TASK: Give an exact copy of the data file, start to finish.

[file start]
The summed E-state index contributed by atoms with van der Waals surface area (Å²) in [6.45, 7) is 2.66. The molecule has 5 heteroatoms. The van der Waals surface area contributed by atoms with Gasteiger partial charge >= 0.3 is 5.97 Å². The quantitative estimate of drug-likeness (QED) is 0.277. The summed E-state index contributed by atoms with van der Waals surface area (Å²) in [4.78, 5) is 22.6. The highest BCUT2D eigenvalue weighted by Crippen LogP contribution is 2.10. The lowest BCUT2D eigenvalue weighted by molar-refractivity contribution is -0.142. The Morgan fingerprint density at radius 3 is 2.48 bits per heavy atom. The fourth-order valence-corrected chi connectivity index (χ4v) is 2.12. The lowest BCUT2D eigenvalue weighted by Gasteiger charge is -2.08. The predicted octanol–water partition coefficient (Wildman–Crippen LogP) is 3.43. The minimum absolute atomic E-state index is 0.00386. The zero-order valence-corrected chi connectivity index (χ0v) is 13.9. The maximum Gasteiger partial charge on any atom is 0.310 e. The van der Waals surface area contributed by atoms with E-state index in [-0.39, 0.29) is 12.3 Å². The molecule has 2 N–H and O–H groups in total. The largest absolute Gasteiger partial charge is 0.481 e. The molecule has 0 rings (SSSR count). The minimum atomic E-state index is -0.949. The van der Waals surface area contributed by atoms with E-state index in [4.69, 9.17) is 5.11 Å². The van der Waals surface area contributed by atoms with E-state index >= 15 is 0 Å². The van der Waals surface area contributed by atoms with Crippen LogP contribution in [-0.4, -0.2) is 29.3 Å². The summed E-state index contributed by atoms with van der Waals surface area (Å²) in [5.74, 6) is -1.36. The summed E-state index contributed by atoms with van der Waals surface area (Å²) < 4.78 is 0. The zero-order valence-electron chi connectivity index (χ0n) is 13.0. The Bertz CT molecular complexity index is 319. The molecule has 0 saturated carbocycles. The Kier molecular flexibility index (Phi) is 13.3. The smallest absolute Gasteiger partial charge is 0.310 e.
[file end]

The summed E-state index contributed by atoms with van der Waals surface area (Å²) in [6.45, 7) is 2.66. The molecule has 5 heteroatoms. The van der Waals surface area contributed by atoms with Gasteiger partial charge >= 0.3 is 5.97 Å². The quantitative estimate of drug-likeness (QED) is 0.277. The summed E-state index contributed by atoms with van der Waals surface area (Å²) in [4.78, 5) is 22.6. The highest BCUT2D eigenvalue weighted by Crippen LogP contribution is 2.10. The lowest BCUT2D eigenvalue weighted by molar-refractivity contribution is -0.142. The Morgan fingerprint density at radius 3 is 2.48 bits per heavy atom. The fourth-order valence-corrected chi connectivity index (χ4v) is 2.12. The lowest BCUT2D eigenvalue weighted by Gasteiger charge is -2.08. The predicted octanol–water partition coefficient (Wildman–Crippen LogP) is 3.43. The minimum absolute atomic E-state index is 0.00386. The zero-order valence-corrected chi connectivity index (χ0v) is 13.9. The maximum Gasteiger partial charge on any atom is 0.310 e. The van der Waals surface area contributed by atoms with E-state index in [-0.39, 0.29) is 12.3 Å². The molecule has 2 N–H and O–H groups in total. The largest absolute Gasteiger partial charge is 0.481 e. The molecule has 0 rings (SSSR count). The minimum atomic E-state index is -0.949. The van der Waals surface area contributed by atoms with E-state index in [4.69, 9.17) is 5.11 Å². The van der Waals surface area contributed by atoms with E-state index >= 15 is 0 Å². The van der Waals surface area contributed by atoms with Crippen LogP contribution in [-0.4, -0.2) is 29.3 Å². The summed E-state index contributed by atoms with van der Waals surface area (Å²) in [5.74, 6) is -1.36. The summed E-state index contributed by atoms with van der Waals surface area (Å²) < 4.78 is 0. The zero-order valence-electron chi connectivity index (χ0n) is 13.0. The Bertz CT molecular complexity index is 319. The molecule has 0 saturated carbocycles. The Kier molecular flexibility index (Phi) is 13.3. The smallest absolute Gasteiger partial charge is 0.310 e.